Labor committed to 5% small business tax cut as Turnbull’s first budget looms

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Source: Supplied

Labor remains committed to a 5% cut to corporate tax for small businesses and has challenged the federal government to lend bipartisan support to the measure in the lead-up to Malcolm Turnbull’s first budget.

Opposition leader Bill Shorten proposed reducing the corporate tax rate for small businesses from 30% to 25% in last year’s budget reply speech.

Shorten’s proposal is still “on the table”, according to Shadow Small Business Minister Michelle Rowland.

“The way he [Shorten] phrased it was that this should be a bipartisan target,” Rowland says.

“So Labor is very open to engaging with the government on how we can achieve this. We don’t have much confirmation at the moment, though, on whether the government is interested in pursuing that.”

“Its tax reform agenda would need to include that and we would examine it very closely … but all the signs at the moment are big tax reform is not going to happen before the next election.”

The Coalition included a 1.5% small business tax cut in its 2015 budget.

The 28.5% tax rate for small business came into effect on July 1, 2015, and applies to incorporated small businesses with annual turnover of under $2 million. Small unincorporated businesses received a “tax discount” capped at $1000 per taxpayer.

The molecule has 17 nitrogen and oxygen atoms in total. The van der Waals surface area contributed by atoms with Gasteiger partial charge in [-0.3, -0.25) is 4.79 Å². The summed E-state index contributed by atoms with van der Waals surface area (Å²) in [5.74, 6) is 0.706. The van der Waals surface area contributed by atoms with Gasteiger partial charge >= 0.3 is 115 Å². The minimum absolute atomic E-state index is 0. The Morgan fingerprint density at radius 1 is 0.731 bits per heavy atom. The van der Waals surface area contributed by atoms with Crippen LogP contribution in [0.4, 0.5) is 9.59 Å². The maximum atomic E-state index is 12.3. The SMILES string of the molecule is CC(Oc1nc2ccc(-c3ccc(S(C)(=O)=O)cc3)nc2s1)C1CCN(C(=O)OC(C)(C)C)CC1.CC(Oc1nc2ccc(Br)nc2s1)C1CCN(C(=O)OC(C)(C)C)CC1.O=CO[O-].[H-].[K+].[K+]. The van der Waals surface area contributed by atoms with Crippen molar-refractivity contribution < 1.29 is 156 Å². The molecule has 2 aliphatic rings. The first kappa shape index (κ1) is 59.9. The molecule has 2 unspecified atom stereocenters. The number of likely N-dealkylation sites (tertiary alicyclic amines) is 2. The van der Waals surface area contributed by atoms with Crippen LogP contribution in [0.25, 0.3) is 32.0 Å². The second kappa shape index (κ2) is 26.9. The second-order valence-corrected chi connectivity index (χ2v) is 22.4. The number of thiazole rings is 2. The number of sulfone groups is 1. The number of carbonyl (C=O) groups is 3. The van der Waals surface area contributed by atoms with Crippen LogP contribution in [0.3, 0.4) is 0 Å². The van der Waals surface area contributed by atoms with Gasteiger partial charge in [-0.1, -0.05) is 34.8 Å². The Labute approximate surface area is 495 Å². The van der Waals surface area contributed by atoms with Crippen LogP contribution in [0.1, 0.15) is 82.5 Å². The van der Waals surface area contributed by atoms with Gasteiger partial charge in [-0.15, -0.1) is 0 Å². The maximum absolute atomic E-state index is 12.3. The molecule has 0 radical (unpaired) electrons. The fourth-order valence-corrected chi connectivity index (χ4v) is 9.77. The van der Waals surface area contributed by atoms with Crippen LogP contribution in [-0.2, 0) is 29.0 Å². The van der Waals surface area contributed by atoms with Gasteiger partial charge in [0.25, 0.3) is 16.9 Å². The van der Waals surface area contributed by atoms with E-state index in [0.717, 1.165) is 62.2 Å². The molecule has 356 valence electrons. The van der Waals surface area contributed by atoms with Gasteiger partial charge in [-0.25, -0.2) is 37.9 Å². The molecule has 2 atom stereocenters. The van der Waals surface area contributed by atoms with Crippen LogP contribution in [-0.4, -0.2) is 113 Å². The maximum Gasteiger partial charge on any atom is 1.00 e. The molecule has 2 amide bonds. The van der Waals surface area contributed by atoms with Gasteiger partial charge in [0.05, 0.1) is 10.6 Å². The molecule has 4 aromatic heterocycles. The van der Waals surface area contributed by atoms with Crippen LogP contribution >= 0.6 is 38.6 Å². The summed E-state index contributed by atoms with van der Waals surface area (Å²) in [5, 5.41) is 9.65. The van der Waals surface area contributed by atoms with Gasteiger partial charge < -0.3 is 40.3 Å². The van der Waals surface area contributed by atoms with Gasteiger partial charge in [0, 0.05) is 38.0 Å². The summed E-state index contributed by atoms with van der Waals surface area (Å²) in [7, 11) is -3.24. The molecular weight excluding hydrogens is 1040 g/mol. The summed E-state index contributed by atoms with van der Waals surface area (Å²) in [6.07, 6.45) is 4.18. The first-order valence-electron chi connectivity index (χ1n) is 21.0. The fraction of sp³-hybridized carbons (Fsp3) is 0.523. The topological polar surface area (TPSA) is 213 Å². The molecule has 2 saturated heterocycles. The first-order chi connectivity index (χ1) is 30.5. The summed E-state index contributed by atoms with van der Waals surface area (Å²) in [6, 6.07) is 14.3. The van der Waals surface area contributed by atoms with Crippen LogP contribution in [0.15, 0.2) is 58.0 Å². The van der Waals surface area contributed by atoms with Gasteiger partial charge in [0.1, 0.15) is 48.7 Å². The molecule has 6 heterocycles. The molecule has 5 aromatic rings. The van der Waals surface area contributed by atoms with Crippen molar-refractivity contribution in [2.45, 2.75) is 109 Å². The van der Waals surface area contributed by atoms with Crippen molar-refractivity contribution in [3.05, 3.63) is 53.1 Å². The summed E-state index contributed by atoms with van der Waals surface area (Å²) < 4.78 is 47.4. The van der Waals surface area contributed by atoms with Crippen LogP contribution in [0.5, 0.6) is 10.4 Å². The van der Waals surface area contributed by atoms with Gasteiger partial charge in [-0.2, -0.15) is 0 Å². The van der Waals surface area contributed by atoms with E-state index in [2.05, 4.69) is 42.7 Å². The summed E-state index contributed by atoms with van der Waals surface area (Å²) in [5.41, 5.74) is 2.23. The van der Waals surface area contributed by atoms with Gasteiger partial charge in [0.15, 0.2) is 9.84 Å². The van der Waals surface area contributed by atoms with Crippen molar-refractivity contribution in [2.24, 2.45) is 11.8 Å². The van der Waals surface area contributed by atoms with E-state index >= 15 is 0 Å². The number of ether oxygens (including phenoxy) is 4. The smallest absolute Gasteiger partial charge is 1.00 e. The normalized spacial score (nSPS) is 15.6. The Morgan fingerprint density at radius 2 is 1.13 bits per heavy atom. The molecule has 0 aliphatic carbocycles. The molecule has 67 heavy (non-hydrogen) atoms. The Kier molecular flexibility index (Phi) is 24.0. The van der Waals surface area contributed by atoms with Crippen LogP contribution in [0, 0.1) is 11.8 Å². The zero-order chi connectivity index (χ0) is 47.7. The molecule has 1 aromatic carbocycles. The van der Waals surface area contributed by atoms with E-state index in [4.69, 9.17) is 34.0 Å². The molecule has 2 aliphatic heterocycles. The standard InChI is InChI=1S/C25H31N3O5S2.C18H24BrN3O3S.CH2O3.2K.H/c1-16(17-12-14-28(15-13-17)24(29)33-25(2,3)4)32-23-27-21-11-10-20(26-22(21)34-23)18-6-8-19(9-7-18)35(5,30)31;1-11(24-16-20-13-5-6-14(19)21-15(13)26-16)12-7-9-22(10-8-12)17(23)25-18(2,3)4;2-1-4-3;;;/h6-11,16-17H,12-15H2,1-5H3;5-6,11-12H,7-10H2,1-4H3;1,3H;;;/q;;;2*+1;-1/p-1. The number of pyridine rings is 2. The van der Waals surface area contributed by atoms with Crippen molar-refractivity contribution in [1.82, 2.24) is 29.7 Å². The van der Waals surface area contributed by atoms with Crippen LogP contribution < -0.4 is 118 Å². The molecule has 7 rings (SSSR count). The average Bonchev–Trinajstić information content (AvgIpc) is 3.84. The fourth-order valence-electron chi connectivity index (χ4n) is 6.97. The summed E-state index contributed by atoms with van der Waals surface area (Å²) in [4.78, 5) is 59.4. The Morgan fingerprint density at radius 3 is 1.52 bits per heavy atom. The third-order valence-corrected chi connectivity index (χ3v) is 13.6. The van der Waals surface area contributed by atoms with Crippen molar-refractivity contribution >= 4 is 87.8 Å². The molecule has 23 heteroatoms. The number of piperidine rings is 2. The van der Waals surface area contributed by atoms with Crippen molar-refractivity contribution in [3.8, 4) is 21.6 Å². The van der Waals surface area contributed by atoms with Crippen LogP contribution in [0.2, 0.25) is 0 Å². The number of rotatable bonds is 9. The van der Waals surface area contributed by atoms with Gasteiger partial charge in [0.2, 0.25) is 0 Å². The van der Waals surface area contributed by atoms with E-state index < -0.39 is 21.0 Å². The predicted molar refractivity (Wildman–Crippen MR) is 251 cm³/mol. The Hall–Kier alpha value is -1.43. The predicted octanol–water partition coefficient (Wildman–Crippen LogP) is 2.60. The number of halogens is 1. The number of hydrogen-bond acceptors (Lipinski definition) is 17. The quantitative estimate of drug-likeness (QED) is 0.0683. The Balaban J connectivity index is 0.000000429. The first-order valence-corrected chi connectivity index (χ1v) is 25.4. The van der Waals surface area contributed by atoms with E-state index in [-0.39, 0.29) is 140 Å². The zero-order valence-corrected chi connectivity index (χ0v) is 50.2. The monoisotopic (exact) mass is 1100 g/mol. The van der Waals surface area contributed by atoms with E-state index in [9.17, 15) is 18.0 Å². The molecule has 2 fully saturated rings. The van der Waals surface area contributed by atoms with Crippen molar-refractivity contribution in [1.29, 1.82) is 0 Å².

However, the Turnbull government has not yet indicated whether it is willing to embrace a further cut or one that applies to a larger number of SMEs.

Last month the government backed away from reforming the goods and services tax, with Treasurer Scott Morrison indicating any tax reform before the next election will be mild as a result.

In addition, Canberra is rife with speculation the government could bring the budget forward by a week and call an early double dissolution election.

Rowland says small businesses deserve more certainty from all sides of politics.

“The feedback I get from the electorate is people want us to get on with the job,” Rowland says.

“They want government to pursue common goals and we think this is a very valid one. The message I get time and time again is they [small business owners] don’t see a plan from this government. They want some direction.”

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Broede Carmody is SmartCompany's senior reporter. Previously, he was a co-editor of RMIT University's student magazine Catalyst.

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